I recently did a big, scary thing. I left my little island home and moved to a tiny town surrounded by corn fields to complete my post-graduate studies.
I had been trusting that God would make it super obvious for me through the offers I received. I applied to a number of schools, and as luck would have it, I got into a few. So, the decision as to where to go was up to me.
I prayed more prayers than any other time of my life, but with the deadline to accept/decline offers from schools looming, God was silent. It was as if He was sitting back saying, “This one’s yours to make. I trust you, go where you want to, I’ve got your back.”
This is the story of how God proved His sovereignty in His silence. - this story of how I met Alice.
Do not worry
“Therefore I tell you, do not worry about your life, what you will eat or drink; or about your body, what you will wear … For the pagans run after all these things, and your heavenly Father knows that you need them. But seek first His kingdom and His righteousness, and all these things will be given to you as well. Therefore do not worry about tomorrow, for tomorrow will worry about itself. Each day has enough trouble of its own.” (Matthew chapter 6, verses 25 and 32-34).
The verses above are quite clear, we do not need to worry about the smallest detail of our lives because God knows what we need. He holds our tomorrows in the palm of His hand. He knows each of them intricately and His father heart knows how to best carry us through them.
I had recited this truth to myself and heard it from the lips of others many, many times as I prepared for my move. Eventually it stuck, and I felt almost blasé about my across-the-world move.
That is, until I spent hours driving through endless cornfields and parked in a one-street town.
“Um, Jesus. Where the heck have you sent me?” was the next record that I scratched through overuse. Fast-forward through many stressful stories, we have finally reached the best part of this narrative. Alice.
Picture this: it is 28 degrees (82 Fahrenheit) and you have to move two full suitcases 2km (1.3 miles) down the road. There are no taxis or Ubers, you do not know anyone in the town, and the next bus is only coming in 40 minutes.
Out of pure desperation for one success for the week, you start walking. Five minutes later you are dripping with sweat, and one of the suitcase wheels break.
This was me on a fateful Friday afternoon.
“God, now what?”
Before I even had time to formulate a proper prayer, ask for help or even shed a tear, Alice arrived.
Alice is a grandmother who was driving on the opposite side of the road to where I was walking. She saw me crouch down to try fix my wheel and decided to offer me a lift.
We made small talk about where I was from and what brought me to this tiny town. She said she knew two faculty in my department and would tell them to look out for me.
With a hug and a “Welcome to Oxford! The students belong to all of us here, so tell your mom your other mom picked you up today”, Alice dropped me at my front door.
Not just a sweet story
I thought my story with Alice would end there. I thought it would be a story I could write home about, maybe make my mom cry, and store in that special corner of my heart forever.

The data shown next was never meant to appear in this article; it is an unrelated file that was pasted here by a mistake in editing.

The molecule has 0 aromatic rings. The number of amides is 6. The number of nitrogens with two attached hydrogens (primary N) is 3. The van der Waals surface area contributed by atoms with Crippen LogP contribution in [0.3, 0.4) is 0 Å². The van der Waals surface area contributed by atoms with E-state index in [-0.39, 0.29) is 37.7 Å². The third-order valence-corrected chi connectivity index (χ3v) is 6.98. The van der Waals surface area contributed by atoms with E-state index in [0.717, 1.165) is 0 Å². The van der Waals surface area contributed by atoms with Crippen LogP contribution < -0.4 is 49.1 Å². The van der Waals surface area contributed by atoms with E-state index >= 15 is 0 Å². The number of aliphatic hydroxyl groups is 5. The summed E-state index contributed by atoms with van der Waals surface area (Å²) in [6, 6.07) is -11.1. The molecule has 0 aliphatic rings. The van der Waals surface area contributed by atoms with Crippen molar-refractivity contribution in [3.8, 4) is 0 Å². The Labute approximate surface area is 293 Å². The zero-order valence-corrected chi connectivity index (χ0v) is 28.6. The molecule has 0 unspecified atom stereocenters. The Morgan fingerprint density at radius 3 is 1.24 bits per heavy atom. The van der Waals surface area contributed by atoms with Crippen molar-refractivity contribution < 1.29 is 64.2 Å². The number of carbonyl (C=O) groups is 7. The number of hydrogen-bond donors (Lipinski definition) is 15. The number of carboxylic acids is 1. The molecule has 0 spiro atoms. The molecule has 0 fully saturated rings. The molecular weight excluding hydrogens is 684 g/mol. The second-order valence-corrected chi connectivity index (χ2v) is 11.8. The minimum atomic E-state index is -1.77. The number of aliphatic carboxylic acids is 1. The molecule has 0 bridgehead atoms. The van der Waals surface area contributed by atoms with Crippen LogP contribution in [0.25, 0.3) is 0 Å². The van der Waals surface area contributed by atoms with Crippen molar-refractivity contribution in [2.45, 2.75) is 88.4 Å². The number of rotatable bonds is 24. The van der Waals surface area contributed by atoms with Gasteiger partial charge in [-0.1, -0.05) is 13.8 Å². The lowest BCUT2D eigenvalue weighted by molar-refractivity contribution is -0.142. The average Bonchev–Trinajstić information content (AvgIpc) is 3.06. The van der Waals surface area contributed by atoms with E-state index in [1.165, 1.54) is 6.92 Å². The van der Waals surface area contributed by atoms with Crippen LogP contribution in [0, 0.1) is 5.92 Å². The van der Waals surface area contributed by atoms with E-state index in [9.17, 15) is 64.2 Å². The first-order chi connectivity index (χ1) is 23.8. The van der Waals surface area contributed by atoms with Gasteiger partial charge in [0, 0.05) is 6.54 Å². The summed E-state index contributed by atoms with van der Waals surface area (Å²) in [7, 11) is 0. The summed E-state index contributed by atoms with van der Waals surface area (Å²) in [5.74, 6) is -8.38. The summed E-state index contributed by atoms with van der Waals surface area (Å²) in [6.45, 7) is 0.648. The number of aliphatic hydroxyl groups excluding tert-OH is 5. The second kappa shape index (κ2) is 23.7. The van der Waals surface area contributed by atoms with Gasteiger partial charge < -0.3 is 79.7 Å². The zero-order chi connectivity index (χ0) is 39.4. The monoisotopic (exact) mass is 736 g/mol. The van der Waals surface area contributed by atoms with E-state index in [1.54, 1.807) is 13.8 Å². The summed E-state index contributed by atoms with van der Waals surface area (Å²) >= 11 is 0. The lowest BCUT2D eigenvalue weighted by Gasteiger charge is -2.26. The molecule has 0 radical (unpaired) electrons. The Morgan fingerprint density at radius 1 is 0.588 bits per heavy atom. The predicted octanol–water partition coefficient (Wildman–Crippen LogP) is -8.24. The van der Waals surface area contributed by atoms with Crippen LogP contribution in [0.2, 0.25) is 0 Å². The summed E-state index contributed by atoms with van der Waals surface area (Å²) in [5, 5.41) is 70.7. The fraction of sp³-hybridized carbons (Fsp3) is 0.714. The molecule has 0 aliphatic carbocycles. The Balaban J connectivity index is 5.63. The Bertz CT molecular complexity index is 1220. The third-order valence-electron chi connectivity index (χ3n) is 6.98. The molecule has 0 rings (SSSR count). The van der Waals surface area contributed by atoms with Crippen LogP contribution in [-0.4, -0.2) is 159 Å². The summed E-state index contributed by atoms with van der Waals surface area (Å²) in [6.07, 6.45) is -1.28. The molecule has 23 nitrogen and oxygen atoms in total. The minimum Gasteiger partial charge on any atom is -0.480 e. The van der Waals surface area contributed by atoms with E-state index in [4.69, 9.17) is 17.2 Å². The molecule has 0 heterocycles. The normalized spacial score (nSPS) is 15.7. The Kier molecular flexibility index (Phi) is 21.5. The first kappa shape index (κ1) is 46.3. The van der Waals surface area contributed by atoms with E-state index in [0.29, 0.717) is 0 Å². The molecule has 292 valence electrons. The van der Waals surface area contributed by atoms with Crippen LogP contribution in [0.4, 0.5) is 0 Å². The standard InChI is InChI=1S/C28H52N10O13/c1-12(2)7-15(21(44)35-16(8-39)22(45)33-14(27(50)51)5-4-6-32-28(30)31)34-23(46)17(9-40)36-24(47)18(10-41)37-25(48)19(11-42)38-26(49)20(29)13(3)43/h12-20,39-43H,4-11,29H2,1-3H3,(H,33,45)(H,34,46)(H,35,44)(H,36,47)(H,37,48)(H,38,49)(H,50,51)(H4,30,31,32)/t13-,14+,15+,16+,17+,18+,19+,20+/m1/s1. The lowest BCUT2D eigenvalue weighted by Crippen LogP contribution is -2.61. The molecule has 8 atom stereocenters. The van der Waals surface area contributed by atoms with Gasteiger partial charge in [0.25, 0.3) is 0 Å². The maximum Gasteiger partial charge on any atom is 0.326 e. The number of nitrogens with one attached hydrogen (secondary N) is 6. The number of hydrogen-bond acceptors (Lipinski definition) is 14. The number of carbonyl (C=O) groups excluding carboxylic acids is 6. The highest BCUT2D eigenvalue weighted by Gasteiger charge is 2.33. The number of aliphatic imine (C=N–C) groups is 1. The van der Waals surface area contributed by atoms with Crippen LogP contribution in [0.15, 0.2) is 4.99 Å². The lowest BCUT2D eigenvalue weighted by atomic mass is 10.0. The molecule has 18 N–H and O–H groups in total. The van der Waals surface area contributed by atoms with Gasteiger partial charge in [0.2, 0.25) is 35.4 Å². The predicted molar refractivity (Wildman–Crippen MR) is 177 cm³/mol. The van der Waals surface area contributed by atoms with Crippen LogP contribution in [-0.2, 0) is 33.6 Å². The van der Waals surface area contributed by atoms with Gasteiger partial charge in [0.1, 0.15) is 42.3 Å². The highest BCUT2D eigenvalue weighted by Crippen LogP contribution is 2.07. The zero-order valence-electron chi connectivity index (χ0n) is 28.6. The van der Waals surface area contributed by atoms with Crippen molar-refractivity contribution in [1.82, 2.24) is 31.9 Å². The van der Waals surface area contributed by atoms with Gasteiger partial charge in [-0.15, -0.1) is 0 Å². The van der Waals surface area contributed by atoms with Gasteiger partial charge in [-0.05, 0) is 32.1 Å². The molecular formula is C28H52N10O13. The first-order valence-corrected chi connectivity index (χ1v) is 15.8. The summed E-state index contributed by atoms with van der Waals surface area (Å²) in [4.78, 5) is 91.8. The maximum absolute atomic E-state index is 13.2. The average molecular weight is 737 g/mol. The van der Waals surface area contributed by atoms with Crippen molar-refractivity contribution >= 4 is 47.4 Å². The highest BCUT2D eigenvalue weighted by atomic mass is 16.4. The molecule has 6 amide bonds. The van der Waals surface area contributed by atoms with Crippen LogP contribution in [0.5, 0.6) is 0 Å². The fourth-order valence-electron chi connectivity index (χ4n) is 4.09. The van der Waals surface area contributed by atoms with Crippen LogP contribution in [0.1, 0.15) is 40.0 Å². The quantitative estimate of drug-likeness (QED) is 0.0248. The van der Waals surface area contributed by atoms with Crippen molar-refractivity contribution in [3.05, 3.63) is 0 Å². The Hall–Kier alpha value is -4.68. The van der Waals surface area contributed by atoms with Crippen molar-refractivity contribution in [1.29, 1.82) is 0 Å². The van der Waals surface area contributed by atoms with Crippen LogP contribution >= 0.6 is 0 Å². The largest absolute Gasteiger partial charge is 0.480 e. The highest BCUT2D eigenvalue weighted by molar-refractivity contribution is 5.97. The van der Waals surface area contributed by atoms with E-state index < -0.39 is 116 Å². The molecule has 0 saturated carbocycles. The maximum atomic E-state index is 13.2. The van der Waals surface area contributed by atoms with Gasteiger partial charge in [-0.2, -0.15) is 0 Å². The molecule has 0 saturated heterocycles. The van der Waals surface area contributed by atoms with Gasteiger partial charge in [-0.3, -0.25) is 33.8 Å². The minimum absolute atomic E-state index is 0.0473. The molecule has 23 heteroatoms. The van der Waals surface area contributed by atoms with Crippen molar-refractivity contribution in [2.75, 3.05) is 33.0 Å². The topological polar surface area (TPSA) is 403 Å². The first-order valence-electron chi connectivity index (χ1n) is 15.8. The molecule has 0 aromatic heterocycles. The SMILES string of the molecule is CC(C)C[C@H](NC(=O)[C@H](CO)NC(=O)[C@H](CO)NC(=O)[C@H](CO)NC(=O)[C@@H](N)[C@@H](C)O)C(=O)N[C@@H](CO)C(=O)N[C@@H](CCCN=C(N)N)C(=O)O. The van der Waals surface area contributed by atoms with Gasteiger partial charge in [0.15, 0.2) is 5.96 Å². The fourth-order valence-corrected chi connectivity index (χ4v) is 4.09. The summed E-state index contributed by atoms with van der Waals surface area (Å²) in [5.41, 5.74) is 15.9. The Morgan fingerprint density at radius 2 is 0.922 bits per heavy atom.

As usual, God had bigger plans.
Alice, true to her word, emailed her friends' friend about a girl from New Zealand who is new to their department.
I met Alice on Friday. On the following Monday I went for graduate orientation at my department. After our initial meeting, I had a faculty member come introduce himself. He had heard my accent and figured I must have been the girl Alice emailed him about.
Half an hour later, after introducing ourselves to the department, another faculty member came up to me. He had completed his PhD at the University of Otago, under the guidance of my honours supervisor.
I was floored. For the first time in my travels, someone knew what my home world looked like, smelled like, sounded like and felt like.
BUT GOD WAS NOT DONE YET.
After leaving that conversation marvelling at how small the world is, that someone in the middle-of-nowhere, population of 20,000 people town, knew my home, my God was not done.
I heard someone call my name and I entered the office of a faculty member that I had not seen yet. He introduced himself as a church friend of Alice’s and said that if I ever need anything, to come knock on his door.
It may seem silly, that I am this undone by meeting three faculty members in my department. In the context of being very anxious in unfamiliar situations and not knowing a soul in any of the surrounding states – this was huge.
God showed up strong for me that day in the gentleness that only a dad can.
I hope that in whatever situation you find yourself in, whatever stresses and series of unfortunate events that come your way – God has plenty more Alice’s. There are things that He will do that will seem small but end up opening so many doors for you.
So, here’s to new adventures, a great big God, and living next door to Alice!
Petro is a currently completing her masters degree in Sport Leadership at the University of Miami (Oxford, Ohio). Originating from South Africa and growing up in New Zealand has given Petro a love for all things sport and travel. Writing is Petro’s way of making sense of the world around her and expressing the words God places on her heart.
Petro Lancester is a recent sport leadership graduate from the Miami University and a newlywed wife to her husband, Ansen, who is a worship pastor at their church in Ohio. Originating from South Africa and growing up in New Zealand has given Petro a love for all things sport and travel, and a heart for the importance of community. Writing is Petro’s way of making sense of the world around her and expressing the words God places on her heart.